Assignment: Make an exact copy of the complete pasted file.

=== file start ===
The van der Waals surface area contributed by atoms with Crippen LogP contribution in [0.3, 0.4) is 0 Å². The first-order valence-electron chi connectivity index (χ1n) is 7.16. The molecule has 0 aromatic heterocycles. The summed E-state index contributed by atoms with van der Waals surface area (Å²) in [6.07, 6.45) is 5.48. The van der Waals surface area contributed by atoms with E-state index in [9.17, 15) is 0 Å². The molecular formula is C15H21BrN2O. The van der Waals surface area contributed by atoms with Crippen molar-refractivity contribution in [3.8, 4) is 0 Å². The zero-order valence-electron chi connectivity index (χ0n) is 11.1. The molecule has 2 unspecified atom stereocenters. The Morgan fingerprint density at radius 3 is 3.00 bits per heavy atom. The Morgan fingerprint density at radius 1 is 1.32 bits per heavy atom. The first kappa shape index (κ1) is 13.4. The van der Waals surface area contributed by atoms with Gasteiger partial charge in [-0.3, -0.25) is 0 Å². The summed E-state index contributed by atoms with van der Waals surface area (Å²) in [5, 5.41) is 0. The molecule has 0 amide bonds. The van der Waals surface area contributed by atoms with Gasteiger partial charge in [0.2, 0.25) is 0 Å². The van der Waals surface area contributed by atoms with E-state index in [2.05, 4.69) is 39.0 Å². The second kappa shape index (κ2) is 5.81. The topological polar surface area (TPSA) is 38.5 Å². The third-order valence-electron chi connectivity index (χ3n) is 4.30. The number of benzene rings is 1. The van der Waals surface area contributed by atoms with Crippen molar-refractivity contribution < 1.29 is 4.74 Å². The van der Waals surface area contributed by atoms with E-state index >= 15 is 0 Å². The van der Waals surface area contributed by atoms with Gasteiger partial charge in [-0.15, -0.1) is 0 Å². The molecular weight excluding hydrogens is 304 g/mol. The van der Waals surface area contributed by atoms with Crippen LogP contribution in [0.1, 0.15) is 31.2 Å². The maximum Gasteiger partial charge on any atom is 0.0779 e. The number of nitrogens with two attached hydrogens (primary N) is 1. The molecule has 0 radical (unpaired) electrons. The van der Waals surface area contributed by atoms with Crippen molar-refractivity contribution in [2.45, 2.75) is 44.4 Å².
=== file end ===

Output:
The van der Waals surface area contributed by atoms with Crippen LogP contribution in [0.3, 0.4) is 0 Å². The first-order valence-electron chi connectivity index (χ1n) is 7.16. The molecule has 0 aromatic heterocycles. The summed E-state index contributed by atoms with van der Waals surface area (Å²) in [6.07, 6.45) is 5.48. The van der Waals surface area contributed by atoms with E-state index in [9.17, 15) is 0 Å². The molecular formula is C15H21BrN2O. The van der Waals surface area contributed by atoms with Crippen molar-refractivity contribution in [3.8, 4) is 0 Å². The zero-order valence-electron chi connectivity index (χ0n) is 11.1. The molecule has 2 unspecified atom stereocenters. The Morgan fingerprint density at radius 3 is 3.00 bits per heavy atom. The Morgan fingerprint density at radius 1 is 1.32 bits per heavy atom. The first kappa shape index (κ1) is 13.4. The van der Waals surface area contributed by atoms with Gasteiger partial charge in [-0.3, -0.25) is 0 Å². The summed E-state index contributed by atoms with van der Waals surface area (Å²) in [5, 5.41) is 0. The molecule has 0 amide bonds. The van der Waals surface area contributed by atoms with Gasteiger partial charge in [0.2, 0.25) is 0 Å². The van der Waals surface area contributed by atoms with E-state index in [2.05, 4.69) is 39.0 Å². The second kappa shape index (κ2) is 5.81. The topological polar surface area (TPSA) is 38.5 Å². The third-order valence-electron chi connectivity index (χ3n) is 4.30. The number of benzene rings is 1. The van der Waals surface area contributed by atoms with Crippen molar-refractivity contribution < 1.29 is 4.74 Å². The van der Waals surface area contributed by atoms with E-state index >= 15 is 0 Å². The van der Waals surface area contributed by atoms with Gasteiger partial charge in [-0.15, -0.1) is 0 Å². The molecular weight excluding hydrogens is 304 g/mol. The van der Waals surface area contributed by atoms with Crippen LogP contribution in [0.1, 0.15) is 31.2 Å². The maximum Gasteiger partial charge on any atom is 0.0779 e. The number of nitrogens with two attached hydrogens (primary N) is 1. The molecule has 0 radical (unpaired) electrons. The van der Waals surface area contributed by atoms with Crippen molar-refractivity contribution in [2.45, 2.75) is 44.4 Å².